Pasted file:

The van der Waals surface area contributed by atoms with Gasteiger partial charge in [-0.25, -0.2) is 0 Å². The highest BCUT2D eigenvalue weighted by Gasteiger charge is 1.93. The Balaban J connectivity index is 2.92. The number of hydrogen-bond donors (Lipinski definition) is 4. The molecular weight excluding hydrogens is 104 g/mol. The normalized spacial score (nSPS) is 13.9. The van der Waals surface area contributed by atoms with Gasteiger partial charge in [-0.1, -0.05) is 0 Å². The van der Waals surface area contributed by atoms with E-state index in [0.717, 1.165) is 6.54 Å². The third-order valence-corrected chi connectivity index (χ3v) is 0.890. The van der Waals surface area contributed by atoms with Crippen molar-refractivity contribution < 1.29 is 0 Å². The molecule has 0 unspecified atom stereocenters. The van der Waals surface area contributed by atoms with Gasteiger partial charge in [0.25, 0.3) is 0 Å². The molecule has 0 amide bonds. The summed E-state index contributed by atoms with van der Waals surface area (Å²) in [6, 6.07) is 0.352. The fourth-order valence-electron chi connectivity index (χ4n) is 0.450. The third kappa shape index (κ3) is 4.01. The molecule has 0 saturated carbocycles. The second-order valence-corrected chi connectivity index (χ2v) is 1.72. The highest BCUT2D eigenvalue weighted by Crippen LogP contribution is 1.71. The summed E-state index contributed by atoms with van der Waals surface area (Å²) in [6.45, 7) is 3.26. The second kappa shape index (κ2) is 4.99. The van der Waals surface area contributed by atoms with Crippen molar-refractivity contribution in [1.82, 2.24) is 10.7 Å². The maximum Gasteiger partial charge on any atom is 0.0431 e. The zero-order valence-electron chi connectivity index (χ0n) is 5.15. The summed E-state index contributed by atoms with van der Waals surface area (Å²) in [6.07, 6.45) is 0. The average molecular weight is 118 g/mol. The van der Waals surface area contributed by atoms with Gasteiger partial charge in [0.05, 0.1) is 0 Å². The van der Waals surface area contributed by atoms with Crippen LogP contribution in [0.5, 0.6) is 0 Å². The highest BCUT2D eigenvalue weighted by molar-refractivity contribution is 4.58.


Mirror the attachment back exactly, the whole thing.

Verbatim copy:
The van der Waals surface area contributed by atoms with Gasteiger partial charge in [-0.25, -0.2) is 0 Å². The highest BCUT2D eigenvalue weighted by Gasteiger charge is 1.93. The Balaban J connectivity index is 2.92. The number of hydrogen-bond donors (Lipinski definition) is 4. The molecular weight excluding hydrogens is 104 g/mol. The normalized spacial score (nSPS) is 13.9. The van der Waals surface area contributed by atoms with Gasteiger partial charge in [-0.1, -0.05) is 0 Å². The van der Waals surface area contributed by atoms with E-state index in [0.717, 1.165) is 6.54 Å². The third-order valence-corrected chi connectivity index (χ3v) is 0.890. The van der Waals surface area contributed by atoms with Crippen molar-refractivity contribution < 1.29 is 0 Å². The molecule has 0 unspecified atom stereocenters. The van der Waals surface area contributed by atoms with Gasteiger partial charge in [0.25, 0.3) is 0 Å². The molecule has 0 amide bonds. The summed E-state index contributed by atoms with van der Waals surface area (Å²) in [6, 6.07) is 0.352. The fourth-order valence-electron chi connectivity index (χ4n) is 0.450. The third kappa shape index (κ3) is 4.01. The molecule has 0 saturated carbocycles. The second-order valence-corrected chi connectivity index (χ2v) is 1.72. The highest BCUT2D eigenvalue weighted by Crippen LogP contribution is 1.71. The summed E-state index contributed by atoms with van der Waals surface area (Å²) in [6.45, 7) is 3.26. The second kappa shape index (κ2) is 4.99. The van der Waals surface area contributed by atoms with Crippen molar-refractivity contribution in [1.82, 2.24) is 10.7 Å². The maximum Gasteiger partial charge on any atom is 0.0431 e. The zero-order valence-electron chi connectivity index (χ0n) is 5.15. The summed E-state index contributed by atoms with van der Waals surface area (Å²) in [6.07, 6.45) is 0. The average molecular weight is 118 g/mol. The van der Waals surface area contributed by atoms with Gasteiger partial charge in [0.05, 0.1) is 0 Å². The van der Waals surface area contributed by atoms with Crippen LogP contribution in [0.5, 0.6) is 0 Å². The highest BCUT2D eigenvalue weighted by molar-refractivity contribution is 4.58.